HUNTSVILLE, Utah (VN) – BMC’s Brent Bookwalter sprinted past James Piccoli and held off Sepp Kuss in the final meters of the Tour of Utah’s stage 2 mountaintop finish. With his hands raised in the air, Bookwalter thought he’d claimed the race’s yellow leader’s jersey. Even race commentators believed Bookwalter would wear yellow during stage 3’s time trial.

Confusion set in, however, during the awards ceremony following the finish. Bookwalter celebrated his win and donned the yellow jersey. Meanwhile, UCI officials scrambled to recalculate rider times and points to determine the overall leader. Next, they announced that Bookwalter was not the new GC leader. Instead, Rally Cycling’s Kuss would wear yellow for the Wednesday time trial.

“This is not a normal issue in most cases and most races,” said a race official after the announcement. “But it does happen when the races are this close.” The issue in Utah arose because of the close finishes on stages 1 and 2. Bookwalter and Kuss both finished in the lead group on Monday’s sprint finish. Plus, they received the same time for Tuesday’s mountaintop finish.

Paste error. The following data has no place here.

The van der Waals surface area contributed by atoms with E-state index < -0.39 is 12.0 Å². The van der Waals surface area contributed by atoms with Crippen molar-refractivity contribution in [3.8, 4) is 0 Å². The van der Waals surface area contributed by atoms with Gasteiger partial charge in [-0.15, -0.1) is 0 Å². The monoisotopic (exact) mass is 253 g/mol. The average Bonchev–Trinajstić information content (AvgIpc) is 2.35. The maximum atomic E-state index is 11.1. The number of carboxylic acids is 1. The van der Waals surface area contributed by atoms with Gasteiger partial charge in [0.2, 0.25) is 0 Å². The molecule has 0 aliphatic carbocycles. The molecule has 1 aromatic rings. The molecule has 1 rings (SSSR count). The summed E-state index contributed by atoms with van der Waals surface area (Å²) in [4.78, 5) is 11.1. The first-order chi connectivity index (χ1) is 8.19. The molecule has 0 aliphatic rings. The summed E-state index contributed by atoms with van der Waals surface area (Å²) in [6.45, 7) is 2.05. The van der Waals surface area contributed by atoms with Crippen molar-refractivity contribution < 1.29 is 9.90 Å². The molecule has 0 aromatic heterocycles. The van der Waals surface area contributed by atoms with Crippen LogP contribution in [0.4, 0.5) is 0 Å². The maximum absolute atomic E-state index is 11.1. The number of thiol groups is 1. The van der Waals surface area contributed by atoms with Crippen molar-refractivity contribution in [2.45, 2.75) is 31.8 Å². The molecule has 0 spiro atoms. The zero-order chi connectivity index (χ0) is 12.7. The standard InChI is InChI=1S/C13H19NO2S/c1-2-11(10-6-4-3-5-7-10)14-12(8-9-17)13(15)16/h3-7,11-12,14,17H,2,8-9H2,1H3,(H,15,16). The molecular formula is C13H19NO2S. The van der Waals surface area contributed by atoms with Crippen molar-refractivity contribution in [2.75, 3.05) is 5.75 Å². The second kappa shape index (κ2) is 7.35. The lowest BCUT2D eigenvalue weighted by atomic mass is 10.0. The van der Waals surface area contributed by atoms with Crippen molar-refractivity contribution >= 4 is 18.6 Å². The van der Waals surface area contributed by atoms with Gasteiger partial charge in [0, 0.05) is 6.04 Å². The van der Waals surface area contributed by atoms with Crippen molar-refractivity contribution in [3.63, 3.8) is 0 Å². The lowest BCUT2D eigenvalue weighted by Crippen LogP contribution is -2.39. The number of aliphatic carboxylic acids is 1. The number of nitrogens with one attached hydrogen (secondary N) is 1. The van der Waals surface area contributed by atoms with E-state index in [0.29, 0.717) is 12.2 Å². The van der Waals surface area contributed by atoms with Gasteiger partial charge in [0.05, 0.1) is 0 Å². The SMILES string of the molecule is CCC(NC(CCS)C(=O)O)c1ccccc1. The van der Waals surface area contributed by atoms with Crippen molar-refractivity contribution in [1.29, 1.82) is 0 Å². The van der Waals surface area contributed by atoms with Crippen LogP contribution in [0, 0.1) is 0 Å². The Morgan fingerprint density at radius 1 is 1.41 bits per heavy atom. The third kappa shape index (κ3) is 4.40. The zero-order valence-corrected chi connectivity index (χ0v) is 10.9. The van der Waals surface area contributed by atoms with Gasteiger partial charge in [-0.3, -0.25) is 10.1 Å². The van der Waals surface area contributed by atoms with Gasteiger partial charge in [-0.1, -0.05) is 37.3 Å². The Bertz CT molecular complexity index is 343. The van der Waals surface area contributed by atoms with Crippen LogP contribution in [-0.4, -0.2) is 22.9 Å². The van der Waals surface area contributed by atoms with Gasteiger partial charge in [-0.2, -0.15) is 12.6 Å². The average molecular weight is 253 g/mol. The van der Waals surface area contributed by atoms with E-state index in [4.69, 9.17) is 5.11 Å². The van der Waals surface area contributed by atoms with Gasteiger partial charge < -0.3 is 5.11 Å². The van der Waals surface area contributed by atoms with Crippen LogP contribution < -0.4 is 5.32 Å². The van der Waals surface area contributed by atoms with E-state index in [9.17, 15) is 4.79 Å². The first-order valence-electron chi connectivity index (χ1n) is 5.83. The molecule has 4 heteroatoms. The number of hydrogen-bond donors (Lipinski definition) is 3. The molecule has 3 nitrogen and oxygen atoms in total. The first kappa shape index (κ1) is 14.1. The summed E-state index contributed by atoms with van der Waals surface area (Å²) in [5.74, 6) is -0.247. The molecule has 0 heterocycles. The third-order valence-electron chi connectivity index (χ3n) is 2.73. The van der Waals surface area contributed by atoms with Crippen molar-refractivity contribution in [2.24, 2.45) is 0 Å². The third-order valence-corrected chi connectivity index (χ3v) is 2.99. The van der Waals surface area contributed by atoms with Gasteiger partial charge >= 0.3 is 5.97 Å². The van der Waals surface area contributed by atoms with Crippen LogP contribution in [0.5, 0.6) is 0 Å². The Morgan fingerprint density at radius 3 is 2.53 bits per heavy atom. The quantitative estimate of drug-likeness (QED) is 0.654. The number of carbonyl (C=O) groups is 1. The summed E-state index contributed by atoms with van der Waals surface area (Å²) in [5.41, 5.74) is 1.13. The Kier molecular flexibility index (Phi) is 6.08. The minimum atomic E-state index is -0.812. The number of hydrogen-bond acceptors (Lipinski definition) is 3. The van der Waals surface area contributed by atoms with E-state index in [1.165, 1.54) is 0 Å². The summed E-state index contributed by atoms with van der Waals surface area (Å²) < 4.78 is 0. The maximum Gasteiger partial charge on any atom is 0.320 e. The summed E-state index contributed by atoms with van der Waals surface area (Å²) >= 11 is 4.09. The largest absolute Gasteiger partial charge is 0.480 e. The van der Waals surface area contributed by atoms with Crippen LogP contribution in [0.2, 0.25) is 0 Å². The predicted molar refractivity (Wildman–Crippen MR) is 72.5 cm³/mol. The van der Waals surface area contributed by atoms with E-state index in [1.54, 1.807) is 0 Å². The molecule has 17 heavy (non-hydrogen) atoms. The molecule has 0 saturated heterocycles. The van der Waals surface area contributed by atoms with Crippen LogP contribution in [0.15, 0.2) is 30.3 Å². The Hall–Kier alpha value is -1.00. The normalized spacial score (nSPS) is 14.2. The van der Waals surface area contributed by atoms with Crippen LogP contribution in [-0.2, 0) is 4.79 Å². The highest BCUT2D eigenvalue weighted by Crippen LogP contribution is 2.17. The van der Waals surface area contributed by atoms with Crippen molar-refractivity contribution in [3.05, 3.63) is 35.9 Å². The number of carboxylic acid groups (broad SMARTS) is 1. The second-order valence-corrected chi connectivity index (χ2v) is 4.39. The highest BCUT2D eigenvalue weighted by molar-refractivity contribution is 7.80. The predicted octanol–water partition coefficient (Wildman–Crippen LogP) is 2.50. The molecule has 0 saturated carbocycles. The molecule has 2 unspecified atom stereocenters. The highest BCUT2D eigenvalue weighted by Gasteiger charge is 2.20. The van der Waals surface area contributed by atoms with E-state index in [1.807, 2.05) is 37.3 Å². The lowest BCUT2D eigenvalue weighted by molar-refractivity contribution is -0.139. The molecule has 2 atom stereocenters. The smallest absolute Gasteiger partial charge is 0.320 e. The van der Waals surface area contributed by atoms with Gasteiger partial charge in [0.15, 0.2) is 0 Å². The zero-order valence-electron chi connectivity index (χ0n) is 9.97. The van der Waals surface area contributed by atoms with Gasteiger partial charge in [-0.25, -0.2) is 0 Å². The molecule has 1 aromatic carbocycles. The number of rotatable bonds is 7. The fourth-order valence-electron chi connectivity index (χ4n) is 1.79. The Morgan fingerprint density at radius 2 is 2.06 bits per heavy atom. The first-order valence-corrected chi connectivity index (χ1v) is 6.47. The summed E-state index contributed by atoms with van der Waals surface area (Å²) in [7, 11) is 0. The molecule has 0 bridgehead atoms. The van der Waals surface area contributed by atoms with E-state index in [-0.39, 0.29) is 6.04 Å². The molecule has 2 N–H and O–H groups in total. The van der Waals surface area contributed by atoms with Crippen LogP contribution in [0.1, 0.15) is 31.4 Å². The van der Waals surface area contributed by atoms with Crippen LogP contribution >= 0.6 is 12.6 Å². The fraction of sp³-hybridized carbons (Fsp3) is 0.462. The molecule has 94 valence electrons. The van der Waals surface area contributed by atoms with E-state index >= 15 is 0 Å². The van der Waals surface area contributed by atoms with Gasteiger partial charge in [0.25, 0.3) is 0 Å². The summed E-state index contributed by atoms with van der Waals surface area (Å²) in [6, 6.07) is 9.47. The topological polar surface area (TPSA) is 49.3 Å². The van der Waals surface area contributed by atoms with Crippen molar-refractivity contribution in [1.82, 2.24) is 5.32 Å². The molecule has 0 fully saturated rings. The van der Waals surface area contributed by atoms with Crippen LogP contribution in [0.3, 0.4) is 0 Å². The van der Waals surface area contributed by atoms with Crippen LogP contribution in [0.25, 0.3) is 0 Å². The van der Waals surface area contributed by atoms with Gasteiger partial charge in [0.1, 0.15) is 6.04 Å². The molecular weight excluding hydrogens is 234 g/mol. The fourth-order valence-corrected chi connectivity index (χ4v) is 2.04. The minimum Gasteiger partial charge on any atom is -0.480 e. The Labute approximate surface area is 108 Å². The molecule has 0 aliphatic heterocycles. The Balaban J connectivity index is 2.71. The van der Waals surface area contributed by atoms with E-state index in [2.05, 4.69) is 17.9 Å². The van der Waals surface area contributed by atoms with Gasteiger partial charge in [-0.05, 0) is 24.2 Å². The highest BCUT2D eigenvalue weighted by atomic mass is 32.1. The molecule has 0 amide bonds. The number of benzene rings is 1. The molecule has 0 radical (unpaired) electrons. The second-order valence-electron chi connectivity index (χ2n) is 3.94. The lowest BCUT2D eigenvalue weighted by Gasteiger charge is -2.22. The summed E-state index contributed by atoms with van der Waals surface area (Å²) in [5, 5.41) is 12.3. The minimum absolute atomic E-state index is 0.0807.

While time bonuses were awarded for the top three during Monday’s sprint stage, Bookwalter and Kuss were well behind the winner. No time bonuses were awarded for the finish atop Snowbasin ski resort. Perhaps that is something race organizers and officials may now regret.

Since both riders have the same overall time after two stages at 8:35:01, the leader is determined (in accordance with article 2.6.015 of the UCI regulations) by the sum of each rider’s placing throughout the race. Kuss finished 21nd and second in stage 1 and 2, respectively. Bookwalter placed 29th and first in the stages so far. This means Kuss out-placed Bookwalter and earned the yellow leader’s jersey by seven points.

This isn’t Bookwalter’s first go-round with a leader’s jersey confusion. Earlier this season at the Volta a Catalunya, Bookwalter should have been awarded the lead after stage 2, instead of his teammate Ben Hermans. “I was supposed to have the leader’s jersey,” Bookwalter said, laughing off Utah’s confusion. “I was sitting on the bus trying to figure out the points.”

After recalculating the results and realizing the GC issue, officials transferred the lead to Kuss. They hosted a second podium presentation, this time with Kuss donning the yellow jersey.